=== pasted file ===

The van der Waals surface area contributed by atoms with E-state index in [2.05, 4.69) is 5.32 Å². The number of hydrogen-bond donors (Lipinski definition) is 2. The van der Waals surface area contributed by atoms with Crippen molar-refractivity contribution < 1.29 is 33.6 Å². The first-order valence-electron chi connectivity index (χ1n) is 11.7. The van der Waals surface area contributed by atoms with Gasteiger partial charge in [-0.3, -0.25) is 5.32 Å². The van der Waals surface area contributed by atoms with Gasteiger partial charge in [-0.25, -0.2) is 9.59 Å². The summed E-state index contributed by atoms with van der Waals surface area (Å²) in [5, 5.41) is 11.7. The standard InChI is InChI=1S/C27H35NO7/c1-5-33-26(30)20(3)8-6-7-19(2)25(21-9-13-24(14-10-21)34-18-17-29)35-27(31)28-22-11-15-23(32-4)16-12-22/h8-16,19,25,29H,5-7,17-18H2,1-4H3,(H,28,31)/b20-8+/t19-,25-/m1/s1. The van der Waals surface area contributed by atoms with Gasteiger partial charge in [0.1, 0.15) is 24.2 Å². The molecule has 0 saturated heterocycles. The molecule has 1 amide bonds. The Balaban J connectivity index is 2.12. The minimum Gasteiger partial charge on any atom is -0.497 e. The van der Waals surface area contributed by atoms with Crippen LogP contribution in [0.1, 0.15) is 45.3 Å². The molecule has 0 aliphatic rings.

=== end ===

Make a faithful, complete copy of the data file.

The van der Waals surface area contributed by atoms with E-state index in [2.05, 4.69) is 5.32 Å². The number of hydrogen-bond donors (Lipinski definition) is 2. The van der Waals surface area contributed by atoms with Crippen molar-refractivity contribution < 1.29 is 33.6 Å². The first-order valence-electron chi connectivity index (χ1n) is 11.7. The van der Waals surface area contributed by atoms with Gasteiger partial charge in [-0.3, -0.25) is 5.32 Å². The van der Waals surface area contributed by atoms with Gasteiger partial charge in [-0.25, -0.2) is 9.59 Å². The summed E-state index contributed by atoms with van der Waals surface area (Å²) in [5, 5.41) is 11.7. The standard InChI is InChI=1S/C27H35NO7/c1-5-33-26(30)20(3)8-6-7-19(2)25(21-9-13-24(14-10-21)34-18-17-29)35-27(31)28-22-11-15-23(32-4)16-12-22/h8-16,19,25,29H,5-7,17-18H2,1-4H3,(H,28,31)/b20-8+/t19-,25-/m1/s1. The van der Waals surface area contributed by atoms with Gasteiger partial charge in [0.1, 0.15) is 24.2 Å². The molecule has 0 saturated heterocycles. The molecule has 1 amide bonds. The Balaban J connectivity index is 2.12. The minimum Gasteiger partial charge on any atom is -0.497 e. The van der Waals surface area contributed by atoms with Crippen LogP contribution in [0.1, 0.15) is 45.3 Å². The molecule has 0 aliphatic rings.